BUSINESS
August 13, 2010 | By Alex Pham, Los Angeles Times
Combined sales of video games and consoles fell for the fourth consecutive month in July, slumping 1% as U.S. consumers pulled back on buying new titles, with games for Nintendo Co.'s Wii suffering in particular. A 12% jump in sales of game consoles last month failed to entirely offset an 8% drop in sales of games to play on the devices. Overall, players spent $846.5 million for consoles, games and game peripherals in July, down slightly from $850.6 million a year earlier, according to NPD Group, a market research firm.
BUSINESS
July 15, 2010 | Alex Pham, Los Angeles Times
June gloom hit the video game industry hard, knocking sales of games and consoles down 6% last month from a year ago as anxious consumers kept a lid on spending. The game industry rang up $1.1 billion in retail sales in June, down from $1.17 billion a year earlier. The decline marks the ninth monthly sales drop in the last 12 months, according to figures released Thursday by the NPD Group Inc., a market research firm. Buyers were more likely to pick up a console than a game last month, lifting sales of devices such as Microsoft Corp.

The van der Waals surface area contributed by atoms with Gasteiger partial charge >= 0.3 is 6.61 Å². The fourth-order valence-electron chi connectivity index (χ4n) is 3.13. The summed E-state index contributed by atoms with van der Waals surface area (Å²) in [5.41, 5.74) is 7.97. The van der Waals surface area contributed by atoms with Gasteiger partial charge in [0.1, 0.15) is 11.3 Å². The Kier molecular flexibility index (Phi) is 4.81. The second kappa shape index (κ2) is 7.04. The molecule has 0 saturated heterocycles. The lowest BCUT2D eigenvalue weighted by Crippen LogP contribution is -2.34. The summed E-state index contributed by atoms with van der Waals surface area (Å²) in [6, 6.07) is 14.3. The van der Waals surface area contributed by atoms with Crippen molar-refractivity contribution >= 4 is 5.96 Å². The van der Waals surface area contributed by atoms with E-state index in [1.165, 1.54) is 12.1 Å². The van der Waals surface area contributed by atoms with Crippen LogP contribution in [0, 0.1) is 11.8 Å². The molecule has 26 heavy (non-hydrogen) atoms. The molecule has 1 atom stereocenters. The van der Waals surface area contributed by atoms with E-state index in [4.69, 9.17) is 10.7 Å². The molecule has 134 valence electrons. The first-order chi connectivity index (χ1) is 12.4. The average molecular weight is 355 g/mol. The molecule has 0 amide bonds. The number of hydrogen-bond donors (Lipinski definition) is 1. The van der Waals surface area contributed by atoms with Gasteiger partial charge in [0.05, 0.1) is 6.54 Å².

BUSINESS
July 2, 2010 | Alex Pham
Video game sales, which have been anemic in the past year, were partially rescued in May by an Italian plumber and a gunslinger. The dual debuts of Super Mario Galaxy 2 and Red Dead Redemption in May helped resuscitate game software sales, which rose 4% to $466.3 million from a year earlier, according to the market research firm NPD Group. The uptick was much smaller than many industry watchers predicted. "The industry grew less than expected," said Evan Wilson, an analyst with Pacific Crest Securities in Portland, Ore., who had predicted game sales would grow 15% in May. "This reflects the continued choppy industry that we have witnessed this year and last," Wilson said.